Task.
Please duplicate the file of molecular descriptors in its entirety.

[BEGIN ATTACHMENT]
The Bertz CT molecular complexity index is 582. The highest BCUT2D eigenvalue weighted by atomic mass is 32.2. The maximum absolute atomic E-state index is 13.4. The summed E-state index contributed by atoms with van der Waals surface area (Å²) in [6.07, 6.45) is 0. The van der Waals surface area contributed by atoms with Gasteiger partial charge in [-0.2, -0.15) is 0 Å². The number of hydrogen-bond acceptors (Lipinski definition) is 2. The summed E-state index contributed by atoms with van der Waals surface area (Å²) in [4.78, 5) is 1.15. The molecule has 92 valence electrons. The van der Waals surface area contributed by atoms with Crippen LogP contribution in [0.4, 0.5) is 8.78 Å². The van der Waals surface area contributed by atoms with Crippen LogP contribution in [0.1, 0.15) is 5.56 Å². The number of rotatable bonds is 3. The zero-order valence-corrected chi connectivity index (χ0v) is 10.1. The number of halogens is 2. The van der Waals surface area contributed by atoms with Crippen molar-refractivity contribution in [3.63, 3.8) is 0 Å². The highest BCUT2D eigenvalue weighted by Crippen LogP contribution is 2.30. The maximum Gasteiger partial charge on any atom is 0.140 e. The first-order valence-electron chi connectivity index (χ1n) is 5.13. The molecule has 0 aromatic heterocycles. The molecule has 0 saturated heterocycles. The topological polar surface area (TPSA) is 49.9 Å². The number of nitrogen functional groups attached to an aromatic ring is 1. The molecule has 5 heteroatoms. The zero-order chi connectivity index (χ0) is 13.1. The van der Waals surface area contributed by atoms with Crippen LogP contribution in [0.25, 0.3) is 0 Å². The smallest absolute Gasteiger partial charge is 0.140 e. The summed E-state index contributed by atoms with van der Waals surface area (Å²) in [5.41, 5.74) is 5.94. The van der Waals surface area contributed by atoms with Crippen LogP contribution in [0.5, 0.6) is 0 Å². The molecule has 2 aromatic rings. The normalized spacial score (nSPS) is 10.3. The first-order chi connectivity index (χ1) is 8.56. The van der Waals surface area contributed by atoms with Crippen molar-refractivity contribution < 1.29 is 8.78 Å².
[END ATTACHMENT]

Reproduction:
The Bertz CT molecular complexity index is 582. The highest BCUT2D eigenvalue weighted by atomic mass is 32.2. The maximum absolute atomic E-state index is 13.4. The summed E-state index contributed by atoms with van der Waals surface area (Å²) in [6.07, 6.45) is 0. The van der Waals surface area contributed by atoms with Gasteiger partial charge in [-0.2, -0.15) is 0 Å². The number of hydrogen-bond acceptors (Lipinski definition) is 2. The summed E-state index contributed by atoms with van der Waals surface area (Å²) in [4.78, 5) is 1.15. The molecule has 92 valence electrons. The van der Waals surface area contributed by atoms with Crippen LogP contribution in [0.4, 0.5) is 8.78 Å². The van der Waals surface area contributed by atoms with Crippen LogP contribution in [0.1, 0.15) is 5.56 Å². The number of rotatable bonds is 3. The zero-order valence-corrected chi connectivity index (χ0v) is 10.1. The number of halogens is 2. The van der Waals surface area contributed by atoms with Crippen molar-refractivity contribution in [3.63, 3.8) is 0 Å². The highest BCUT2D eigenvalue weighted by Crippen LogP contribution is 2.30. The maximum Gasteiger partial charge on any atom is 0.140 e. The first-order valence-electron chi connectivity index (χ1n) is 5.13. The molecule has 0 aromatic heterocycles. The molecule has 0 saturated heterocycles. The topological polar surface area (TPSA) is 49.9 Å². The number of nitrogen functional groups attached to an aromatic ring is 1. The molecule has 5 heteroatoms. The zero-order chi connectivity index (χ0) is 13.1. The van der Waals surface area contributed by atoms with Crippen LogP contribution in [0.25, 0.3) is 0 Å². The smallest absolute Gasteiger partial charge is 0.140 e. The summed E-state index contributed by atoms with van der Waals surface area (Å²) in [5.41, 5.74) is 5.94. The van der Waals surface area contributed by atoms with Crippen LogP contribution in [0.5, 0.6) is 0 Å². The molecule has 2 aromatic rings. The normalized spacial score (nSPS) is 10.3. The first-order chi connectivity index (χ1) is 8.56. The van der Waals surface area contributed by atoms with Crippen molar-refractivity contribution < 1.29 is 8.78 Å².